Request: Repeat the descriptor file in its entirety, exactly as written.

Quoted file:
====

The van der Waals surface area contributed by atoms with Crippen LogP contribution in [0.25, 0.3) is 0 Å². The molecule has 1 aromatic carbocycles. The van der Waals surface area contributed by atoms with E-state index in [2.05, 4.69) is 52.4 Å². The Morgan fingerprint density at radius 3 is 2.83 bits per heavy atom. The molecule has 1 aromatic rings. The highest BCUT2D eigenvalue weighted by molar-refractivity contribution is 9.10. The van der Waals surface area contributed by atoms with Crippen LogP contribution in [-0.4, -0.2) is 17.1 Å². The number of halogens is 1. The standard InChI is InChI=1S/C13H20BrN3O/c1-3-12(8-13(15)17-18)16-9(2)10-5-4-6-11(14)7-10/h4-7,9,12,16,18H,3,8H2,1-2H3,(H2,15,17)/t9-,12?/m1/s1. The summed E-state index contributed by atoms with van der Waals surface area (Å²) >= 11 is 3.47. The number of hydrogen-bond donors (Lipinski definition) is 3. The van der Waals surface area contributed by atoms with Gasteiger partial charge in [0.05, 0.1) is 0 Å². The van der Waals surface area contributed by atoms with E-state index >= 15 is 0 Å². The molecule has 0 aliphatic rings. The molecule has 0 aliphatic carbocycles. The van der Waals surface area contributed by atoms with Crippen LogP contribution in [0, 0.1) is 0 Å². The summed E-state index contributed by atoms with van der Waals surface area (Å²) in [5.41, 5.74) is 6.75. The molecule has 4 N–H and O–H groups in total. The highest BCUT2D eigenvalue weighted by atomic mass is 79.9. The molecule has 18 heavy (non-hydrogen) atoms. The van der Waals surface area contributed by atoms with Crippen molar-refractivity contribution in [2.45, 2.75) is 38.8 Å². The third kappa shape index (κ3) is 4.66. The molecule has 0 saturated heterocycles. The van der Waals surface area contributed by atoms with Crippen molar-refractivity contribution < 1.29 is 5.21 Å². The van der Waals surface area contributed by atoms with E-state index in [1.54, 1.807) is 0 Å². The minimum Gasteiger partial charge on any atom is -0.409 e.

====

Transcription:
The van der Waals surface area contributed by atoms with Crippen LogP contribution in [0.25, 0.3) is 0 Å². The molecule has 1 aromatic carbocycles. The van der Waals surface area contributed by atoms with E-state index in [2.05, 4.69) is 52.4 Å². The Morgan fingerprint density at radius 3 is 2.83 bits per heavy atom. The molecule has 1 aromatic rings. The highest BCUT2D eigenvalue weighted by molar-refractivity contribution is 9.10. The van der Waals surface area contributed by atoms with Crippen LogP contribution in [-0.4, -0.2) is 17.1 Å². The number of halogens is 1. The standard InChI is InChI=1S/C13H20BrN3O/c1-3-12(8-13(15)17-18)16-9(2)10-5-4-6-11(14)7-10/h4-7,9,12,16,18H,3,8H2,1-2H3,(H2,15,17)/t9-,12?/m1/s1. The summed E-state index contributed by atoms with van der Waals surface area (Å²) >= 11 is 3.47. The number of hydrogen-bond donors (Lipinski definition) is 3. The van der Waals surface area contributed by atoms with Gasteiger partial charge in [0.05, 0.1) is 0 Å². The van der Waals surface area contributed by atoms with E-state index >= 15 is 0 Å². The molecule has 0 aliphatic rings. The molecule has 0 aliphatic carbocycles. The van der Waals surface area contributed by atoms with Crippen LogP contribution in [0, 0.1) is 0 Å². The summed E-state index contributed by atoms with van der Waals surface area (Å²) in [5.41, 5.74) is 6.75. The molecule has 4 N–H and O–H groups in total. The highest BCUT2D eigenvalue weighted by atomic mass is 79.9. The molecule has 18 heavy (non-hydrogen) atoms. The van der Waals surface area contributed by atoms with Crippen molar-refractivity contribution in [2.45, 2.75) is 38.8 Å². The third kappa shape index (κ3) is 4.66. The molecule has 0 saturated heterocycles. The van der Waals surface area contributed by atoms with Crippen molar-refractivity contribution < 1.29 is 5.21 Å². The van der Waals surface area contributed by atoms with E-state index in [1.54, 1.807) is 0 Å². The minimum Gasteiger partial charge on any atom is -0.409 e.